ann13076-en-us — Announcement
Participate in Origins 2013
Major European scientific organisations to take part in Researchers' Night
18 September 2013
CERN, ESA, ESO and UNESCO in partnership with the Italian Institute of Astrophysics (INAF), invite the public to participate in Origins 2013, a unique event to take place simultaneously in Geneva, Paris and Bologna on European Researchers’ Night, Friday 27 September 2013. People around the world can follow the event live through webcasts.
What do particle physics, astrophysics and space research have in common? They all address fundamental questions linked to our origins: the origin of matter, the origin of the Universe, and potentially, the origins of life itself.
In the last few months, the Large Hadron Collider, with the discovery of a Higgs boson, and the Planck satellite, with the release of the most precise picture so far of the very early Universe, have achieved major scientific breakthroughs. In addition, the ALMA telescope array was recently inaugurated in Chile. ALMA is the largest astronomy project in existence and will enable unprecedented views of the cosmos.
Origins 2013 will showcase these fascinating scientific endeavours. This unique event highlights the strong links between the very small domain of particle physics and the very large of astrophysics, and researchers in the two fields will share their passion and insights with the general public.
The public at CERN in Geneva, UNESCO Headquarters in Paris and in the city centre of Bologna, will be taken on a journey back in space and time, to learn more about the origins of the Universe from the sudden expansion of space 13.8 billion years ago. In the three locations, visitors will be able to meet researchers who took part in these scientific achievements through face-to-face speed dating discussions.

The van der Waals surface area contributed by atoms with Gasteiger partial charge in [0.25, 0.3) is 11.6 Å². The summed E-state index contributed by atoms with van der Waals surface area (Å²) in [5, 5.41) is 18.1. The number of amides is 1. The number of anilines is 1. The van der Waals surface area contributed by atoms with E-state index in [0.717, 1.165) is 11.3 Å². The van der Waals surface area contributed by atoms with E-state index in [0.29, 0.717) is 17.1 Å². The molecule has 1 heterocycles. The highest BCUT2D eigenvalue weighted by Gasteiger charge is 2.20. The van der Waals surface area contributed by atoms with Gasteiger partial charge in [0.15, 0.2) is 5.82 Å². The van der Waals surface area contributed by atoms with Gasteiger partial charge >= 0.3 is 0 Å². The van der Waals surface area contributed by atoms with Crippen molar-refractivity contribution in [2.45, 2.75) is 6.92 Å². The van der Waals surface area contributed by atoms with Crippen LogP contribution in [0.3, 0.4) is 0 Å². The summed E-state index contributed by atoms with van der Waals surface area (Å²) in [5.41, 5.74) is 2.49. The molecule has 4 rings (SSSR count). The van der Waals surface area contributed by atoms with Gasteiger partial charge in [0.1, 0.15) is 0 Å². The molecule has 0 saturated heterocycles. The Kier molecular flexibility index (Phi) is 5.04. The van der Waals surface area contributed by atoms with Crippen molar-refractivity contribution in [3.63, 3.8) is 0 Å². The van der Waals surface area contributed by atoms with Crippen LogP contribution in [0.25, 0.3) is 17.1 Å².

“With Origins 2013, we want to celebrate the thousands of researchers who, through their work at frontier scientific instruments such as Planck and the LHC, have taken mankind one step further in understanding the origins of our Universe and provided a new picture of its composition today,” said Sergio Bertolucci, CERN’s Director for Research. He will open the event on Friday 27 September along with Mark McCaughrean, Head of the Research and Scientific Support Department of ESA. They will be linked by videoconference with Gretchen Kalonji, UNESCO’s Assistant Director-General for Natural Sciences, who will be opening the event at UNESCO in Paris.
Video conferences will link the three European cities to the ESA Planck Mission Operations Control Centre in Darmstadt, Germany; the ALMA Observatory in the Atacama Desert of Chile; and the LHC tunnel, 100 metres underground near Geneva, Switzerland. In addition, there will be a live link to ESA astronaut Luca Parmitano aboard the International Space Station.
Lars Lindberg Christensen
ESO education and Public Outreach Department
Garching bei München, Germany
About the Announcement